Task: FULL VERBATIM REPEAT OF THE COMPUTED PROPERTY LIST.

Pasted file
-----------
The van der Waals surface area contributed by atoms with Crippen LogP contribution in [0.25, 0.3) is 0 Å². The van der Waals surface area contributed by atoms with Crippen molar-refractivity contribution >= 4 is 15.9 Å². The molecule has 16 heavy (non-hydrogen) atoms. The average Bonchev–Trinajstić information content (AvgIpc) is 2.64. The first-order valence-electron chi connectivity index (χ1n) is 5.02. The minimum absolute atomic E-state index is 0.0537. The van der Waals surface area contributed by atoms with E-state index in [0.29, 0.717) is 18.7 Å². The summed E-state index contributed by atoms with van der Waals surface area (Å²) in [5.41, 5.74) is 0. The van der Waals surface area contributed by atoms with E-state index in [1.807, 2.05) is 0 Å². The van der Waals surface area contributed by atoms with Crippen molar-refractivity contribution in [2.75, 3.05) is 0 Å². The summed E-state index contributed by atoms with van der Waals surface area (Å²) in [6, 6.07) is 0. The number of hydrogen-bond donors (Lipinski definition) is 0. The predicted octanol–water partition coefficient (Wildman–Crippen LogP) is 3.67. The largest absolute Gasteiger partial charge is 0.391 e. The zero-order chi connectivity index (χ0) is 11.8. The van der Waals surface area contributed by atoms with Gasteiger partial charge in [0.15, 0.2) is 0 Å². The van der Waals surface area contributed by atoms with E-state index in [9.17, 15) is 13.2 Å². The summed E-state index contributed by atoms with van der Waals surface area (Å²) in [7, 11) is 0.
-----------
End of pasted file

The van der Waals surface area contributed by atoms with Crippen LogP contribution in [0.25, 0.3) is 0 Å². The van der Waals surface area contributed by atoms with Crippen molar-refractivity contribution >= 4 is 15.9 Å². The molecule has 16 heavy (non-hydrogen) atoms. The average Bonchev–Trinajstić information content (AvgIpc) is 2.64. The first-order valence-electron chi connectivity index (χ1n) is 5.02. The minimum absolute atomic E-state index is 0.0537. The van der Waals surface area contributed by atoms with E-state index in [0.29, 0.717) is 18.7 Å². The summed E-state index contributed by atoms with van der Waals surface area (Å²) in [5.41, 5.74) is 0. The van der Waals surface area contributed by atoms with E-state index in [1.807, 2.05) is 0 Å². The van der Waals surface area contributed by atoms with Crippen molar-refractivity contribution in [2.75, 3.05) is 0 Å². The summed E-state index contributed by atoms with van der Waals surface area (Å²) in [6, 6.07) is 0. The number of hydrogen-bond donors (Lipinski definition) is 0. The predicted octanol–water partition coefficient (Wildman–Crippen LogP) is 3.67. The largest absolute Gasteiger partial charge is 0.391 e. The zero-order chi connectivity index (χ0) is 11.8. The van der Waals surface area contributed by atoms with Gasteiger partial charge in [0.15, 0.2) is 0 Å². The van der Waals surface area contributed by atoms with E-state index in [9.17, 15) is 13.2 Å². The summed E-state index contributed by atoms with van der Waals surface area (Å²) in [7, 11) is 0.